Filed 5/2/17; pub. order 5/24/17 (see end of opn.) IN THE COURT OF APPEAL OF THE STATE OF CALIFORNIA FIRST APPELLATE DISTRICT DIVISION FIVE GUARANTEE FORKLIFT, INC., dba GFL, INC., A147954 Plaintiff and Appellant, v. (Alameda County Super. Ct. No. HG14736249) CAPACITY OF TEXAS INC., Defendant and Respondent. Plaintiff Guarantee Forklift, Inc. (GFL) appeals from a summary judgment granted in favor of defendant Capacity of Texas (Capacity) on GFL’s statutory claim for the termination of a vehicle franchise without good cause in violation of Vehicle Code sections 11713.3, 3060, 3061 and 3066.1 The trial court ruled that because GFL was not a “licensee” under section 11726, it lacked standing to bring a private cause of action based on the alleged violation. We reverse. I. Statutory Backdrop “Section 3000 et seq. and section 11700 et seq. establish a statutory scheme regulating the franchise relationship between vehicle manufacturers and distributors, and their dealers. [Citation.] The purpose of this scheme is “ ‘ “to avoid undue control of the independent new motor vehicle dealer by the vehicle manufacturer or distributor and to 1 Further statutory references are to the Vehicle Code unless otherwise indicated. 1 insure that dealers fulfill their obligations under their franchises and provide adequate and sufficient service to consumers generally.” ’ ” [Citations.]” (Powerhouse Motorsports Group, Inc. v. Yamaha Motor Corp. (2013) 221 Cal.App.4th 867, 877 (Powerhouse).) Vehicle Code section 331, subdivision (a), provides: “A ‘franchise’ is a written agreement between two or more persons having all of the following conditions: [¶] (1) A commercial relationship of definite duration or continuing indefinite duration. [¶] (2) The franchisee is granted the right to offer for sale or lease, or to sell or lease at retail new motor vehicles . . . manufactured or distributed by the franchisor or the right to perform authorized warranty repairs and service, or the right to perform any combination of these activities. [¶] (3) The franchisee constitutes a component of the franchisor’s distribution system. [¶] (4) The operation of the franchisee’s business is substantially associated with the franchisor’s trademark, trade name, advertising, or other commercial symbol designating the franchisor. [¶] (5) The operation of a portion of the franchisee’s business is substantially reliant on the franchisor for a continued supply of new vehicles, parts, or accessories.” Section 331.1 defines a “franchisee” as “any person who, pursuant to a franchise, receives new motor vehicles subject to registration under this code . . . from the franchisor and who offers for sale or lease, or sells or leases the vehicles at retail or is granted the right to perform authorized warranty repairs and service, or the right to perform any combination of these activities.” Section 331.2 defines a “franchisor” as “any person who manufactures, assembles, or distributes new motor vehicles subject to registration under this code . . . . and who grants a franchise.” Section 3060 provides that no franchisor shall terminate a franchise unless it gives the franchisee and the New Motor Vehicle Board (Board) written notice of the proposed termination, establishes “good cause” for the termination, and gives the franchisee the right to file a protest. (§ 3060, subds. (a)(1), (2); see Powerhouse, supra, 221 Cal.App.4th at p. 878.) When a protest has been filed with the Board, “the franchisor may not terminate or refuse to continue until the board makes its findings.” (§ 3060, subd. (a)(2).) Section 3061 sets forth a list of nonexclusive factors for the Board to 2 consider when determining whether good cause exists. (§ 3061; BMW of North America, Inc. v. New Motor Vehicle Bd. (1984) 162 Cal.App.3d 980, 990.) Section 3050, subdivision (d), gives the Board the power to adjudicate certain dealer-distributor-manufacturer disputes, including the power to “[h]ear and decide, within the limitations and in accordance with the procedure provided, a protest presented by a franchisee pursuant to Section 3060. . . .” (§ 3050, subd. (d).) Section 3066 sets forth the procedure to be followed by the Board when hearing a protest, and section 3067 requires the final decision of the Board to be in writing with factual findings and reasons stated. Either party may file a petition for writ of administrative mandamus to seek review of the Board’s final decision. (§ 3068; see Automotive Management Group, Inc. v. New Motor Vehicle Bd. (1993) 20 Cal.App.4th 1002, 1009.) Section 3050, subdivision (f), provides that notwithstanding the Board’s power to hear a protest filed by a franchisee, “the courts have jurisdiction over all common law and statutory claims originally cognizable in the courts. For those claims, a party may initiate an action directly in any court of competent jurisdiction.” Section 11726 provides, “Any licensee suffering pecuniary loss because of any willful failure by any other licensee to comply with any provision of Article 1 (commencing with Section 11700) or 3 (commencing with Section 11900) of Chapter 4 of Division 5 or Article 3 (commencing with Section 3052) of Chapter 6 of Division 2 or with any regulation adopted by the department or any rule adopted or decision rendered by the board under authority vested in them may recover damages and reasonable attorney fees therefor in any court of competent jurisdiction. Any licensee may also have appropriate injunctive relief in any such court.” Among the statutes encompassed by section 11726 is section 11713.3, which sets forth a list of acts that are unlawful when committed by a vehicle manufacturer or distributor against a dealer. (Powerhouse, supra, 221 Cal.App.4th at p. 878.) Section 11713.3, subdivision (l), provides that it is unlawful for a manufacturer or distributor “[t]o modify, replace, enter into, relocate, terminate, or refuse to renew a franchise in violation of Article 4 (commencing with Section 3060) . . . .” 3 II. Factual and Procedural History A. Franchise Agreement Capacity is a Texas company that manufactures semi-tractors under the trade name “Trailer Jockey.” GFL is an Oakland, California company that became an authorized dealer of Capacity products under a franchise agreement executed in July of 1995. At the time of the summary judgment motion in this case, GFL did not have a motor vehicle dealer’s license.2 B. Capacity’s Notice to Terminate Franchise and GFL’s Protest On February 5, 2013, Capacity sent GFL and the Board written notice of its intent to terminate GFL’s franchise, alleging GFL had (1) misrepresented the employment status of a former GFL employee who went to work for Capacity’s chief competitor; and (2) allowed the employee to continue accessing Capacity’s online parts ordering system while working for the competitor. (See § 3060, subd. (a)(1).) GFL filed a protest with the Board, alleging there was no good cause for the termination, as is required by the Vehicle Code. (See § 3060, subd. (a)(2), 3061.) In March 2014, following a December 2013 hearing on the protest, an administrative law judge (ALJ) issued a written opinion on the matter. The ALJ made factual findings that GFL’s principal had misrepresented the status of the former employee and had provided him with the password to access Capacity’s website after the employee went to work for a competitor of Capacity’s. Nonetheless, the ALJ concluded 2 Sections 11700 and 11701 require a motor vehicle dealer to obtain a license from the Department of Motor Vehicles (DMV) before selling “vehicles of a type subject to registration. . . .” The evidence presented on summary judgment regarding GFL’s licensing status consisted of an October 16, 2015, printout from the DMV website (authenticated by Capacity’s trial counsel’s declaration) showing that GFL was not on the list of dealerships in Alameda County holding an occupational license. In its response to Capacity’s separate statement of material facts, filed on December 30, 2015, GFL indicated the following fact was undisputed: “A review of the California DMV website reveals [GFL] is not listed as a motor vehicle dealer license holder.” GFL’s “further additional facts” in response to Capacity’s separate statement do not suggest that GFL previously held a motor vehicle license, and neither party has suggested during the course of the briefing or oral argument that GFL previously held such a license. 4 Capacity had not established good cause for terminating the franchise because GFL had not violated the express terms of its written franchise agreement. In April 2014, the Board adopted the ALJ’s proposed decision in a two-to-one vote. C. Petition for Writ of Administrative Mandamus—Sacramento County Capacity filed a petition for writ of administrative mandamus in the Sacramento County Superior Court seeking to set aside the Board’s decision. (Capacity of Texas v. New Motor Vehicle Board (Sacramento Super. Court No. 34-2014-80001848).) In a decision issued August 3, 2015, the Sacramento County Superior Court issued a written order granting the petition, and on September 1, 2015, it issued a peremptory writ of mandamus directing the Board to set aside its decision and enter a new decision overruling GFL’s protest to the termination of its franchise. D. Appeal from Judgment Issuing Administrative Writ In November 2015, GFL and the Board filed notices of appeal from the Sacramento County Superior Court’s order granting the writ. This appeal was handled by the Third District Court of Appeal. (Capacity of Texas v. New Motor Vehicle Board, Court of Appeal, No. C080679.) E. Alameda County Action for Damages (The Instant Lawsuit) On August 8, 2014, during the pendency of the writ proceeding in Sacramento County, GFL filed the instant action against Capacity in the Alameda County Superior Court. GFL’s complaint for damages contains a single cause of action for statutory violations by Capacity and alleges in relevant part: “16. Defendant Capacity willfully violated Section 11713.3, which makes unlawful several actions by a franchisor, including those set forth in subdivision (l), ‘To modify, replace, enter into, relocate, terminate, or refuse to renew a franchise in violation of Article 4 (commencing with Section 3060) of Chapter 6 of Division 2.’ Capacity’s unilateral termination of its franchise with GFL on or about February 27, 2013 was in violation of the provisions of Sections 3060, 3061, 3066 and 11713.3(l).” The complaint also cited section 11726, which as previously noted, allows a party licensed by the Department of Motor Vehicles 5 to bring suit against another licensee for the willful failure to comply with section 11713.3. F. Capacity’s Motion for Summary Judgment Capacity filed a motion for summary judgment in the Alameda County Superior Court on the grounds that (1) GFL could not recover damages for the termination of its franchise in violation of section 11713.3 because its franchise had not in fact been terminated by Capacity and GFL did not suffer a pecuniary loss, and (2) GFL did not have standing to sue for a violation of section 11713.3 under section 11726, because section 11726 only authorizes actions by “licensees” of the DMV (i.e., persons or entities possessing a motor vehicle license under section 11700) and GFL did not possess such a license. In its opposition to the motion for summary judgment, GFL acknowledged it did not have a motor vehicle license, but argued it was entitled to bring a statutory claim under the authority of section 11731.3, subd. (l), based on Capacity’s termination of the franchise without good cause. As to whether the franchise had in fact been terminated, GFL acknowledged it was currently a Capacity dealer, but alleged there was a question of fact as to whether the franchise had been unlawfully terminated between February 28, 2013, and April 10, 2014, a period following the filing of its protest with the Board, during which Capacity refused to sell or ship vehicles or parts to GFL. On January 19, 2016, while the appeal from the judgment in the Sacramento County case was still pending, the Alameda County Superior Court granted Capacity’s motion for summary judgment and dismissed the action for damages. The court concluded GFL did not have standing to bring a cause of action for damages under section 11726 because it was not a licensee within the meaning of the statute. Its order did not address whether the lack of a “termination” had been established as a matter of law or whether GFL had suffered pecuniary loss. G. The Instant Appeal On March 21, 2016, GFL filed the instant appeal from the order granting summary judgment. In its opening brief filed on August 30, 2016, GFL acknowledged it is not a 6 licensee under section 11726, but argued that section 11713.3, subdivision (l), allows a private cause of action by any franchisee, licensed or not, that is damaged by the termination of a vehicle franchise agreement in violation of section 3060. (See Larry Menke v. DaimlerChrystler Motors Co. LLC. (2009) 171 Cal.App.4th 1088, 1094 (Menke) [“section 11726 merely specifies the remedy available for violations of [section 11713.3,] and does not expand or restrict the scope of those entitled to sue under it”].) On September 29, 2016, Capacity filed its respondent’s brief, which included as attachments copies of court orders showing that the appeals filed by GFL and the Board from the Sacramento County Superior Court case had been dismissed. GFL filed its reply brief on October 19, 2016. On January 11, 2017, this Court sent the parties the following request for supplemental briefing: “In its respondent’s brief filed on September 29, 2016, Capacity of Texas has provided copies of August 2016 orders issued by the Third District Court of Appeal in case number C080679, dismissing the appeals filed therein by the New Motor Vehicle Board and Guaranteed Forklift, Inc. [¶] This court requests supplemental briefing on the following issues: [¶] (1) Should this court take judicial notice of those dismissal orders? [¶] (2) Is the judgment issuing a writ of mandamus in Sacramento County Superior Court Case Number 34-2014-80001848 [] now final? [¶] (3) If final, does the Sacramento County Superior Court’s judgment, which necessarily determined that good cause existed for the termination of the franchise agreement, bar the action by Guaranteed Forklift, Inc., in the instant case? (See, e.g., Bronco Wine Co. v. Frank A. Logoluso Farms (1989) 214 Cal.App.3d 699.) [¶] (4) Assuming the Sacramento County Superior Court’s judgment has preclusive effect over the claims in this case, does this render the instant appeal moot? (See Simi Corp v. Garamendi (2003) 109 Cal.App.4th 1496, 1503 [“case becomes moot when a court ruling can have no practical impact or cannot provide the parties with effective relief”].)” GFL has filed a supplemental brief in which it acknowledges the Sacramento County Superior Court judgment is now final, but argues “the issue of [its] lost profits as a result of Capacity improperly terminating the franchise agreement between Capacity 7 and GFL prior to a final decision on the issue by the [Board] has not actually been litigated.” Capacity has filed a supplemental brief arguing the instant appeal should be dismissed because the final judgment in the Sacramento County case necessarily determined that good cause existed for the termination of the franchise, and GFL cannot prevail without showing that Capacity acted without good cause. III. Request for Judicial Notice Capacity has filed a request asking this Court to take judicial notice of documents filed in the Sacramento County Superior Court and the Third District Court of Appeal to establish that (1) the Sacramento County Superior Court necessarily determined the issue of good cause in granting Capacity’s petition for writ of administrative mandamus; and (2) that decision is now final. GFL does not challenge the authenticity of these documents, but argues they should not be considered because (1) they are not admissible to prove the truth of their contents; and (2) they are not relevant to the instant appeal. We disagree, and grant the request for judicial notice. The documents submitted by Capacity are as follows: (1) An order issued on August 25, 2016, by the Third District Court of Appeal, granting the Board’s request to voluntarily dismiss its appeal from the Sacramento County Superior Court’s order granting Capacity’s petition for writ of administrative mandamus, and issuing a partial remittitur forthwith. (2) An order issued on August 17, 2016, by the Third District Court of Appeal, dismissing GFL’s appeal from the Sacramento County Superior Court’s order granting Capacity’s petition for writ of administrative mandamus, based on its failure to file an opening brief pursuant to California Rules of Court, rule 8.220(a), and the remittitur issued on October 18, 2016. (3) A new decision by the Board, issued January 18, 2017, overruling GFL’s protest to the termination of its franchise, in compliance with the now-final order of the Sacramento County Superior Court. (4) The Board’s return to the writ of administrative mandamus, filed January 20, 2017, in the Sacramento County Superior Court. (Court of Appeal No. C080679; Sacramento Super. Court No. 34-2014-80001848-CU-WM-GDS.) 8 On appeal, we may take judicial notice of any matter specified in Evidence Code section 452, including court records and official acts of state agencies. (Evid. Code, § 452, subds. (c) & (d)(1); Arce v. Kaiser Foundation Health Plan, Inc. (2010) 181 Cal.App.4th 471, 482.) This rule is subject to the qualification that we generally do not take judicial notice of the truth of the matter asserted in such documents, and may decline to take judicial notice of matters not relevant to dispositive issues on appeal. (Ibid.) The documents submitted by Capacity are relevant to whether GFL’s action is barred by collateral estoppel principles, which, in turn, is relevant to whether the instant appeal is moot. (Carson Citizens for Reform v. Kawagoe (2009) 178 Cal.App.4th 357, 364 [“ ‘ “[A]n action which originally was based upon a justiciable controversy cannot be maintained on appeal if all the questions have become moot by subsequent acts or events” ’ ”].) “ ‘To determine whether to preclude relitigation on collateral estoppel grounds, judicial notice may be taken of a prior judgment and other court records. [Citations]’ [Citation.] [¶] . . . . ‘ “Whether a factual finding is true is a different question than whether the truth of that factual finding may or may not be subsequently litigated a second time. The doctrines of res judicata and collateral estoppel will, when they apply, serve to bar relitigation of a factual dispute even in those instances where the factual dispute was erroneously decided . . . .” ’ ” (Hawkins v. SunTrust Bank (2016) 246 Cal.App.4th 1387, 1393.) We therefore grant Capacity’s request for judicial notice. (Evid. Code, §§ 452, subds. (c) & (d)(1), 459, subds. (a) & (c).) IV. Discussion A. Collateral Estoppel Collateral estoppel, or issue preclusion, “prohibits the relitigation of issues argued and decided in a previous case, even if the second suit raises different causes of action. [Citation.]” (DKN Holdings LLC v. Faerber (2015) 61 Cal.4th 813, 824.) Collateral estoppel applies “(1) after final adjudication (2) of an identical issue (3) actually litigated and necessarily decided in the first suit and (4) asserted against one who was a party in the first suit or one in privity with that party.” (Id. at p. 825.) 9 The Board initially sustained GFL’s protest to Capacity’s proposed termination of its franchise, concluding there was no good cause for that termination within the meaning of sections 3060, subdivision (a)(2), and 3061. The Superior Court of Sacramento County issued a writ of mandamus directing the Board to vacate its decision and issue a new decision overruling GFL’s protest, based on a finding that the Board “abused its discretion in concluding that Capacity failed to establish good cause to terminate the franchise agreement.” As GFL acknowledges, the judgment issuing the writ is now final. Thus, there has now been a final determination in an action between the same parties that Capacity had good cause to terminate the franchise, and GFL would be collaterally estopped from seeking damages for the ultimate termination of its franchise without good cause. However, we agree with GFL that the good cause determination does not render this appeal moot because it does not dispose entirely of its claim against Capacity. Section 3060, subdivision (a)(2), prohibits a franchisor from terminating a franchise while a protest is pending before the Board: “When a protest is filed, the board shall advise the franchisor that a timely protest has been filed, that a hearing is required pursuant to Section 3066, and that the franchisor may not terminate or refuse to continue until the board makes its findings.” (Italics added.) Thus, regardless of whether a franchisor has good cause to terminate a franchise, it must refrain from doing so while the protest is pending. GFL alleged in its complaint that Capacity “unilaterally terminated the franchise relationship between Capacity and GFL, and refused to recognize GFL as a Capacity dealer” shortly after GFL filed its protest on February 27, 2013. In support of its opposition to summary judgment, GFL submitted the declaration of Denise RosenKendrick, the owner and president of GFL, stating: “On February 28, 2013, the day after GFL’s protest was filed, [Capacity] terminated GFL as a Capacity dealer. From February 28, 2013 to April 10, 2014, [Capacity] refused to recognize [GFL] as a Capacity dealer, refused to sell or ship [GFL] Capacity parts or vehicles, and refused to give [GFL] referrals to parts.” To the extent GFL’s claim against Capacity is based on Capacity’s 10 alleged de facto termination of the franchise during the pendency of its protest, it is not precluded by the Sacramento County Superior Court judgment. We therefore consider the appeal on its merits. B. Summary Judgment—General Principles and Standard of Review “A trial court will grant summary judgment where there is no triable issue of material fact and the moving party is entitled to judgment as a matter of law. A defendant moving for summary judgment must prove the action has no merit. [The defendant] does this by showing one or more elements of plaintiff’s cause of action cannot be established or [demonstrating] a complete defense to the cause of action. At this point, plaintiff then bears the burden of showing a triable issue of material fact exists as to that cause of action or defense.” (Towns v. Davidson (2007) 147 Cal.App.4th 461, 466.) We review an order granting summary judgment under the de novo standard of review, considering “all the evidence set forth in the moving and opposition papers except that to which objections have been made and sustained.” (Guz v. Bechtel National, Inc. (2000) 24 Cal.4th 317, 334.) “In performing our de novo review, we must view the evidence in a light favorable to plaintiff as the losing party [citation], liberally construing [its] evidentiary submission while strictly scrutinizing defendants’ own showing, and resolving any evidentiary doubts or ambiguities in plaintiff’s favor.” (Saelzler v. Advanced Group 400 (2001) 25 Cal.4th 763, 768 (Saelzler).) Questions of law and statutory construction are reviewed de novo. (California Public Records Research, Inc. v. County of Yolo (2016) 4 Cal.App.5th 150, 166.) C. Standing under section 11726 As previously noted, section 11726 provides in relevant part, “Any licensee suffering pecuniary loss because of any willful failure by any other licensee to comply with any provision of Article 1 (commencing with Section 11700) or 3 (commencing with Section 1900) of Chapter 4 of Division 5 or Article 3 (commencing with Section 3052) of Chapter 6 of Division 2 or with any regulation adopted by the department or any rule adopted or decision rendered by the board under the authority vested in them may 11 recover damages and reasonable attorney fees therefor in any court of competent jurisdiction.” The trial court ruled Capacity was entitled to summary judgment because it was undisputed GFL was not a “licensee” within the meaning of this section. We agree with GFL that its status as a non-licensee does not deprive it of standing. Section 3050, subdivision (f), recognizes that notwithstanding the Board’s jurisdiction to hear a protest under section 3060, “the courts have jurisdiction over all common law and statutory claims originally cognizable in the courts.” Section 11726 provides for one such private statutory claim by authorizing the recovery of damages and attorney fees when there has been a willful violation of, among other things, section 11713.3. Thus, the “ ‘clear, understandable, unmistakable terms’ ” of section 11726 show that the Legislature intended to create a private statutory cause of action for willful violations of section 11713.3. (See Lu v. Hawaiian Gardens Casino, Inc. (2010) 50 Cal.4th 592, 596.) Capacity argues that only persons or entities holding a motor vehicle dealer’s license under section 11700 have standing to assert the private cause of action under section 11726. We disagree. Although section 11726, is couched in terms of actions between “licensees,” that provision is “a remedial section . . . not a standing section.” (Fresno Motors, LLC v. Mercedes Benz USA, LLC (9th Cir. 2014) 771 F.3d 1119, 1134 (Fresno Motors).) It creates a private cause of action for the failure to comply with various provisions of the Vehicle Code, as well as with any DMV regulation or decision or rule issued by the Board. Though it uses the term “licensee” to describe the parties to such an action, claims based on the statutes identified and incorporated into section 11726 will not invariably involve litigants holding a motor vehicle license. For example, section 11713.3, subdivision (t), makes it unlawful for a manufacturer to “exercise a right of first refusal or other right requiring a franchisee . . . to sell, transfer, or assign to the franchisor, or to a nominee of the franchisor, all or a material part . . . of the franchised business unless . . . (6) [t]he franchisor shall reimburse the proposed transferee for expenses paid or incurred by the proposed transferee in evaluating . . . and negotiating the proposed transfer. . . .” In Fresno Motors, supra, 771 12 F.3d at page 1134, the court rejected a claim that because section 11726 is limited to licensees, a proposed transferee that was not licensed could not sue for a violation of section 11713.3, subdivision (t)(6). (Id. at pp. 1133–1134.) “[T]he plain language makes clear that it is the proposed transferee that has standing to sue.” (Id. at p. 1134.) In reaching this conclusion, the Fresno Motors court relied upon Menke, supra, 171 Cal.App.4th at page 1094, in which an automobile dealer and a prospective purchaser of the dealership sued the manufacturer after the manufacturer refused to approve the sale. They stated a statutory claim under section 11713.3, subdivision (e), which makes it unlawful and a violation of the Vehicle Code for any manufacturer “[t]o prevent, or attempt to prevent, a dealer from receiving fair and reasonable compensation for the value of the franchised business.” (Menke, supra, 171 Cal.App.4th at p. 1093.) Implicitly assuming the existence of a private cause of action under the statute, the court concluded the prospective purchaser lacked standing to pursue its claim because section 11713.3, subdivision (e), “protect[s] franchise owners against manufacturer conduct that would prevent the dealer ‘from receiving fair and reasonable compensation for the value of the franchised business.’ [Citation.] The statute says nothing about potential purchasers.” (Id. at p. 1093.) It rejected an argument that because the prospective purchaser owned an unrelated dealership and was already a license holder under the Vehicle Code, it was entitled to bring a claim as a “licensee” under section 11726: “[Plaintiff] cannot transmute the accidental circumstance that it, among all possible purchasers, is already a licensee into standing contrary to the terms of subdivision (e). To illustrate the fallacy of Menke’s approach: assuming arguendo that the terms of [section 11713.3] subdivision (e) somehow embraced potential transferees as a protected class, it would defy reason to deny particular transferees a remedy simply because they are not licensees as specified in section 11726. []The more natural reading is, as the trial court correctly concluded, that section 11726 merely specifies the remedy available for violations of [section 11713.3] subdivision (e) and does not expand or restrict the scope of those entitled to sue under it [footnote omited].” (Id. at p. 1094, italics added.) 13 Read together, Fresno Motors and Menke stand for the proposition that when determining a plaintiff’s standing to sue under section 11726, courts should look to the provision allegedly violated by the defendant and determine whether the plaintiff is a party the provision was intended to protect.3 In Fresno Motors, the provision at issue (section 11713.3, subdivision (t)(6)) inured to the benefit of prospective dealership purchasers who are damaged by a manufacturer’s exercise of the right of first refusal, and who by definition would not yet possess a license in connection with the dealership being sold. (Fresno Motors, supra, 771 F.3d at pages 1133–1134.) In Menke, the provision at issue (section 11713.3, subdivision (e)) was intended to benefit dealers/franchisees who are attempting to sell a franchise but are prevented from doing so by virtue of the manufacturer/franchisor’s refusal to give consent. (Menke, supra, 171 Cal.App.4th at p. 1093–1094.) In neither case was the plaintiff’s status as a licensee dispositive of its standing to proceed. Section 11713.3, subdivision (l), is not limited to “licensees;” indeed, it does not use that term at all. Rather, section 11713.3, subdivision (l), governs the conduct of parties to a franchise agreement whose termination is subject to the protections of section 3060 et seq. Thus, section 11713.3, subdivision (l), is obviously designed to protect dealers/franchisees whose franchises have been terminated by a manufacturer/franchisor in violation of the procedures set forth in section 3060 et seq. In the protest proceedings before the Board in this case, Capacity filed a motion to dismiss the protest in which it argued that the Board lacked jurisdiction because the Capacity product sold by GFL (the Trailer Jockey) was not subject to registration under 3 Capacity notes that the language in Menke which we highlighted above is dicta. “This is the usual argument in such a situation. However, dicta that is well-reasoned can help to anchor a rule of law when it is subsequently decided.” (Estate of Fowler (1982) 130 Cal.App.3d 831, 836.) Moreover, while Fresno Motors is a federal court of appeals decision and is not binding, we find its reasoning persuasive. (See Finley v. Superior Court (2000) 80 Cal.App.4th 1152, 1160.) “It is proper. . . to look to federal decisions interpreting California law where the reasoning is ‘analytically sound.’ ” (Vaquero v. Stoneledge Furniture, LLC (2017) 9 Cal.App.5th 98, p. 110, fn. 9.) 14 the Vehicle Code. The Board denied the motion, finding the vehicles were subject to registration and that the written agreement between Capacity was a “franchise” agreement pursuant to section 331. The Superior Court affirmed this aspect of the Board’s decision when it issued its decision (now final) on Capacity’s petition for writ of mandate. As the franchisee in a franchise agreement over which the Board had jurisdiction, GFL is a party whom section 11713.3 was designed to protect. Both section 11713.3 and section 11726 are part of a statutory scheme whose purpose is “ ‘ “to avoid undue control of the independent new motor vehicle dealer by the vehicle manufacturer or distributor and to insure that dealers fulfill their obligations under their franchises and provide adequate and sufficient service to consumers generally.” ’ ” (Powerhouse, supra, 221 Cal.App.4th at p. 877; see Stats. 1973, ch. 996, § 1.) Allowing a private cause of action under section 11713.3, subdivision (l), promotes these purposes whether or not the franchisee is licensed: (1) by giving the franchisee a remedy for unreasonable conduct by the franchisor, on whom it is dependent for its business; and (2) by providing an additional incentive for manufacturers/franchisors to comply with the statutorily-imposed notice and hearing requirements of section 3060 before terminating a franchise and jeopardizing the service the franchisee/dealer can provide to customers. Like the court in Menke, we posit a hypothetical to illustrate why it would “defy reason” to conclude that a party’s licensing status controlled its ability to bring an otherwise valid statutory claim under sections 11713.3 and 11726. (Menke, supra, 171 Cal.App.4th at page 1094.) Suppose that in this case, GFL was licensed by the DMV but Capacity was not. Section 11726 applies to “[a]ny licensee suffering pecuniary loss because of any willful failure by any other licensee to comply” with the enumerated statues, rules and decisions. Would Capacity be able to argue that because of its own lack of a license, GFL lacked standing to file an action against it?4 4 Indeed, it appears Capacity is not in fact a “licensee.” In its written order denying Capacity’s motion to dismiss GFL’s protest, the Board noted that “Capacity is not currently licensed as a ‘manufacturer’ and asserts that no such license is required.” 15 Unlike the prospective purchaser in Menke, supra, 171 Cal.App.4th 1088, GFL is a member of the class protected by the subdivision of section 11713.3 on which its cause of action is based. Because GFL has standing under section 11713.3, subdivision (l), its claim is not defeated by its status as non-licensee. D. “Termination” of Franchise and Pecuniary Harm Capacity asks us to affirm on the alternative ground that GFL cannot prove the elements necessary to prevail on a statutory claim under section 11713.3, subdivision (l). It argues (as it did below) that the undisputed evidence shows it did not “terminate” GFL as a dealer while the protest was pending and did not cause GFL to suffer “pecuniary harm” under section 11726. “ ‘On appeal, we are concerned with the validity of the summary judgment ruling, not its reasoning. [Citation.]’ ” (Greystone Homes, Inc. v. Midtec, Inc. (2008) 168 Cal.App.4th 1194, 1220.) We accordingly consider whether the judgment can be affirmed on the basis asserted. In support of its claim that the evidence shows there was no termination of the franchise as a matter of law during the protest before the Board, Capacity relies on an email message from the president of GFL complaining that Capacity was “trying” to cancel it as a dealer by not allowing it to purchase parts (suggesting GFL had not yet been terminated). Capacity also argues that a “termination” of a franchise is “permanent by definition,” rendering unmeritorious GFL’s claim that it was temporarily terminated during the protest period. The cited email correspondence does not conclusively show there was no de facto termination during the protest period. Whether Capacity’s conduct amounted to a de facto termination of the franchise is a question of fact not amenable to resolution on summary judgment, which can only be granted when the moving party’s evidence “leave[s] no room for conflicting inferences.” (Planned Parenthood Golden Gate v. Garibaldi (2003) 107 Cal.App.4th 345, 352.) In support of its contention that GFL suffered no pecuniary harm as a result of the alleged de facto termination of the franchise, Capacity relies on GFL’s response to Capacity’s Request for Admissions (First Set), in which GFL admitted that (1) GFL purchased Capacity truck parts from sources other than Capacity between February 27, 16 2013, and March 28, 2014; (2) GFL received a 30% discount on Capacity parts from Capacity from the years 2012 to the present (May 2015); (3) GFL obtained Capacity truck parts from other sources during 2013 and 2014 at a discount equal to or greater than that offered by Capacity; and (4) as of February 27, 2013, GFL owed Capacity $39,571.22 for parts ordered from Capacity but not paid for by GFL. These responses do not demonstrate as a matter of law that Capacity suffered no pecuniary harm. The declaration submitted by GFL’s owner and president in opposition to summary judgment stated: “While [GFL] may have been able to order and obtain some service parts from a third party at or below the cost it would have to pay for those same parts from [Capacity], this was not the case for every part in 2013-2014. [¶] . . . . [¶] [GFL] was averaging approximately $12,000 in profits for 2010 and 2011. In 2013—the year when [Capacity] terminated [GFL] as a Capacity dealer, and refused to sell or ship [GFL] parts or vehicles—[GFL]’s profits decreased substantially, to -$16,519. . . . It was not until the latter part of 2014, when [GFL] was able to start ordering parts and vehicles again, that [GFL]’s profits increased.” Pecuniary harm (damages) is a disputed issue of material fact and summary judgment cannot be granted on this basis. The order granting summary judgment must be reversed. We express no opinion as to the merits of GFL’s statutory cause of action, concluding only that it is not barred for lack of standing and that triable issues of fact preclude summary judgment.5 V. Disposition The summary judgment is reversed and the case is remanded for further proceedings. Appellant shall recover its ordinary costs on appeal. (Cal. Rules of Court, rule 8.278(a)(1).) 5 We note that at oral argument, counsel for Capacity cited section 11713.3, subdivision (q), which makes it unlawful for a manufacturer “[t]o sell vehicles to a person not licensed pursuant to this chapter for resale.” Though this argument was not raised below or developed in the briefing on appeal, Capacity is free to assert subdivision (q) as an affirmative defense to GFL’s claims to the extent it may apply. 17 NEEDHAM, J. We concur. JONES, P.J. SIMONS, J. 18 Filed 5/24/17 CERTIFIED FOR PUBLICATION IN THE COURT OF APPEAL OF THE STATE OF CALIFORNIA FIRST APPELLATE DISTRICT DIVISION FIVE A147954 GUARANTEE FORK LIFT, INC., DBA GFL, INC., (Alameda County Super. Ct. No. HG14736249) Plaintiff and Appellant, v. [ORDER CERTIFYING OPINION FOR FULL PUBLICATION] CAPACITY OF TEXAS, INC., Defendant and Respondent. BY THE COURT: The opinion in the above-entitled matter filed on May 2, 2017, was not certified for publication in the Official Reports. For good cause appearing, pursuant to California Rules of Court, rules 8.1105(b) and 8.1110, the opinion is certified for publication. Date_____________________ __________________________ P.J. 19 Superior Court of Alameda County, No. HG-14736249, Delbert C. Gee, Judge. MLG Automotive Law, Jonathan A. Michaels, Kristen R. Rodriguez, and Kathryn J. Harvey for Plaintiff and Appellant, Waits, Brownlee, Berger, Hoop and Johnston, Timothy R. Brownlee and Baker & Hostetler, Maurice Sanchez for Defendant and Respondent. 20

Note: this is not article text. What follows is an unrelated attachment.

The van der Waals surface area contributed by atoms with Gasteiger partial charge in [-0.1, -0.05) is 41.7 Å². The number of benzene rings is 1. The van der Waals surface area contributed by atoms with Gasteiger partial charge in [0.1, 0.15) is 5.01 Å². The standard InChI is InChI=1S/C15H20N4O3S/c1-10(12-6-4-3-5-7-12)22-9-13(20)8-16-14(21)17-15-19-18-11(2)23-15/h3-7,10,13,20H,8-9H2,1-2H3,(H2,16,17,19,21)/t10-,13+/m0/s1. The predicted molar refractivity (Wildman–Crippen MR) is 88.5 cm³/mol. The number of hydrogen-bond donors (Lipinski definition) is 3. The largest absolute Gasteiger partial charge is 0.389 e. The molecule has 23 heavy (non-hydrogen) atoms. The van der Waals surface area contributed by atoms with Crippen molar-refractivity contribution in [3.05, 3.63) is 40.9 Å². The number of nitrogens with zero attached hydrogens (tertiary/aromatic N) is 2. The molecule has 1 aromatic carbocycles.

Primary Holding

Franchisee may sue for statutory violations in termination of franchise agreement, despite not being a "licensee" under the Vehicle Code.

Disclaimer: Justia Annotations is a forum for attorneys to summarize, comment on, and analyze case law published on our site. Justia makes no guarantees or warranties that the annotations are accurate or reflect the current state of law, and no annotation is intended to be, nor should it be construed as, legal advice. Contacting Justia or any attorney through this site, via web form, email, or otherwise, does not create an attorney-client relationship.